domingo, 12 de diciembre de 2010

Following the digestion, esophagus and stomach

From the pharynx, the bolus moves into the esophagus. The esophagus is a narrow tube about 20 centimeters long in adults. It begins at the pharynx, passes through the chest, and ends at the opening to the stomach. The function of the esophagus is to pass food from the mouth to the stomach. This takes only a few seconds. The esophagus does not produce digestive enzymes and does not have any other digestive functions.
Food moves through the esophagus due to peristalsis. At the end of the esophagus, a muscle called a sphincter controls the entrance to the stomach. The sphincter opens to let food into the stomach and then closes again to prevent the food from passing back into the esophagus.

The stomach is a saclike organ located between the end of the esophagus and the beginning of the small intestine. In the stomach, food is further digested both mechanically and chemically. Churning movements of the stomach’s thick muscular walls break down food mechanically. The churning movements also mix the food with gastric juice, a fluids secreted by the stomach. These fluids include hydrochloric acid, digestive enzymes and mucus.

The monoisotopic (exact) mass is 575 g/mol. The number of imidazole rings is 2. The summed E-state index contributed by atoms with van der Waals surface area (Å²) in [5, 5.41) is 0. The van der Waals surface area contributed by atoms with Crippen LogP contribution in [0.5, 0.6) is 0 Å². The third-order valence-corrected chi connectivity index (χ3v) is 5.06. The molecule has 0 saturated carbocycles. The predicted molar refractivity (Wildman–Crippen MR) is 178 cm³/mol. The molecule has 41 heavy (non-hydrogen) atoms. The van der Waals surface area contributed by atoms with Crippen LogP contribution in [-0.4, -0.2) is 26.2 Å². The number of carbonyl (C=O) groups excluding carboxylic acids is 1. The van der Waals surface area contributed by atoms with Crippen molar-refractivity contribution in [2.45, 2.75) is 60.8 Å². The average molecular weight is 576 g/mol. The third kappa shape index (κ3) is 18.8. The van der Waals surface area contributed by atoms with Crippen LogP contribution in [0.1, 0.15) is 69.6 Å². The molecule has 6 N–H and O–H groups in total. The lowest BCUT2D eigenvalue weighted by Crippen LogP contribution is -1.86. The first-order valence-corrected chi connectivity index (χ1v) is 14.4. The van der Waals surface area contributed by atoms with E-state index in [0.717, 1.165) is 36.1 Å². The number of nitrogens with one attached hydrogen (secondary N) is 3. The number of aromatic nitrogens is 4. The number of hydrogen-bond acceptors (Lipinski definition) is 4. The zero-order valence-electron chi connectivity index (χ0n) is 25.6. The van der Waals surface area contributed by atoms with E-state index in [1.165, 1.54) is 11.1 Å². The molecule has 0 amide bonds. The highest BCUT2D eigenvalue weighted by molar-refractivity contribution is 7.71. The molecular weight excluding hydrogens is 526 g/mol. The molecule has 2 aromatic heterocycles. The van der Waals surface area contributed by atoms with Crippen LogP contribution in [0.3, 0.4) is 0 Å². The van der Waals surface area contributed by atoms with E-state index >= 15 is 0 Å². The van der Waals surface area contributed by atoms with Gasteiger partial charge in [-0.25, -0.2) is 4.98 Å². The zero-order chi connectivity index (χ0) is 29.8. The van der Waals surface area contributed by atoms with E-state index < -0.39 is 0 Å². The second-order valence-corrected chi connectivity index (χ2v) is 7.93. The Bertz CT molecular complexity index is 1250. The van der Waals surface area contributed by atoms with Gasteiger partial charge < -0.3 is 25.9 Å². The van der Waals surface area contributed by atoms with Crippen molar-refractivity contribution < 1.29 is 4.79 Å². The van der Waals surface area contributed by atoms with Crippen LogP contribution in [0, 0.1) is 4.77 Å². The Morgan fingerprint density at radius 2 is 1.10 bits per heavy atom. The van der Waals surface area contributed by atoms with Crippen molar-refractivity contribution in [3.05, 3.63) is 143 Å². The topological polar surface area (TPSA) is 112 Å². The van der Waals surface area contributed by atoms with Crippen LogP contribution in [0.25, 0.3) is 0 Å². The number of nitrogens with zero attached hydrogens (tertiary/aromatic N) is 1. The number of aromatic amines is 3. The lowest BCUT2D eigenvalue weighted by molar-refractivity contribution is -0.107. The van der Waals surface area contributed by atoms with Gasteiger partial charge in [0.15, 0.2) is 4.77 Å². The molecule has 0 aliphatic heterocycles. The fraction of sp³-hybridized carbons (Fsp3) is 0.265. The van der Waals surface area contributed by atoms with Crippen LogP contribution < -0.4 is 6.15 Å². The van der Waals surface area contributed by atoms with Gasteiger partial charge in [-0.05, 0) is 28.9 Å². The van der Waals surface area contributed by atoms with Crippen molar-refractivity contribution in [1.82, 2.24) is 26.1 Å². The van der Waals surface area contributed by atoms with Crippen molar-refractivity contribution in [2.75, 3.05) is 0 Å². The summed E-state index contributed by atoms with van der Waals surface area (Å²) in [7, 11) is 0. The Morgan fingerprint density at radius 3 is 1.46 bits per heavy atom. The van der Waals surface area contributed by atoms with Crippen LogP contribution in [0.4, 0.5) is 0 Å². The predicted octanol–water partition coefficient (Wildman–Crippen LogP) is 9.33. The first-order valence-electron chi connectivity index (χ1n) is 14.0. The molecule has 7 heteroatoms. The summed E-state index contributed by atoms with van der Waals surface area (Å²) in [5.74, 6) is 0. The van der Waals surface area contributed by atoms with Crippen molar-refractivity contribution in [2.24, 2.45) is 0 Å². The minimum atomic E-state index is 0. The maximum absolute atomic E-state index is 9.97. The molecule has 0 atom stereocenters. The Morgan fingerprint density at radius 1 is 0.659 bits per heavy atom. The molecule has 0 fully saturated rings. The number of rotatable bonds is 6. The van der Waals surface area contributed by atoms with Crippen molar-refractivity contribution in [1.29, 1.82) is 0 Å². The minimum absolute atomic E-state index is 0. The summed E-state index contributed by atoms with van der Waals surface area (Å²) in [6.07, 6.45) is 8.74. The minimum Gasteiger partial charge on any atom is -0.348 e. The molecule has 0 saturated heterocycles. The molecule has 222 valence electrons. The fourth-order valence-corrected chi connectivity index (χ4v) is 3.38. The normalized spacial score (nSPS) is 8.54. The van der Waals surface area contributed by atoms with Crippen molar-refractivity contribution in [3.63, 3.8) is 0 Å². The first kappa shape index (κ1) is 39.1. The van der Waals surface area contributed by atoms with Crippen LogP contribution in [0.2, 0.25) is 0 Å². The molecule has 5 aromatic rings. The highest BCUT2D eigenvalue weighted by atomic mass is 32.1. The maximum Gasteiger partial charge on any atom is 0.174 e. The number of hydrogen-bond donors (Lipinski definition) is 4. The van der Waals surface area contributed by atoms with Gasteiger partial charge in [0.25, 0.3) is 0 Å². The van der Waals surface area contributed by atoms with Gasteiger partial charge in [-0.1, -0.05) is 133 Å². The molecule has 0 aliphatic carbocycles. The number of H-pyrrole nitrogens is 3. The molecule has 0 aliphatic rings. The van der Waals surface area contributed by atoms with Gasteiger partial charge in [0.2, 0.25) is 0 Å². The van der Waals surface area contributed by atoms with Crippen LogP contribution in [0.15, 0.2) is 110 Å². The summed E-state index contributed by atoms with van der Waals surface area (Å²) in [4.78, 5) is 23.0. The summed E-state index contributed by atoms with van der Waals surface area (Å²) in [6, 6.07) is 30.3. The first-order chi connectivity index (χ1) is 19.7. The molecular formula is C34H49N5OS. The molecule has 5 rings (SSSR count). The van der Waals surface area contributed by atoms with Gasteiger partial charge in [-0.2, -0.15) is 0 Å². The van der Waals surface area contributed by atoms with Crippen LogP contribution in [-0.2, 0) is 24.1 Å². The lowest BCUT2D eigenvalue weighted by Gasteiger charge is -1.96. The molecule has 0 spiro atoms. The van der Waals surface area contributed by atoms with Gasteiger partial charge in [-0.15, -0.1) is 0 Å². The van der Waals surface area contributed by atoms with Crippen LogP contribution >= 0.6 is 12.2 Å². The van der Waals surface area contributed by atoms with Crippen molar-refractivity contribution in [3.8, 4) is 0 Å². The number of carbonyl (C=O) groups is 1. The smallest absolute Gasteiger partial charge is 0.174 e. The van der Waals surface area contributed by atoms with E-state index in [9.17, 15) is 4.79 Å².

Hydrochloric acid is a strong acid (pH – 2) and gives the stomach a very acidic environment. This helps destroy any bacteria that have entered the stomach in foods or beverages. An acidic environment is also needed for the stomach’s digestive enzymes to work.
• The main digestive enzyme secreted in the stomach is pepsin that breaks down proteins into smaller molecules .
Mucus secreted by the gastric glands helps protect the stomach lining from the action of gastric juice.
Small molecules like water, alcohol and salts can be absorbed through the lining of the stomach. Most other substances need further digestion in the small intestine before they can be absorbed. The stomach stores the food until the small intestine is ready to receive it. When the small intestine is empty, a sphincter (Pyloric sphincter) opens between the stomach and small intestine. This allows the partially digested food, now called chyme, to enter the small intestine.

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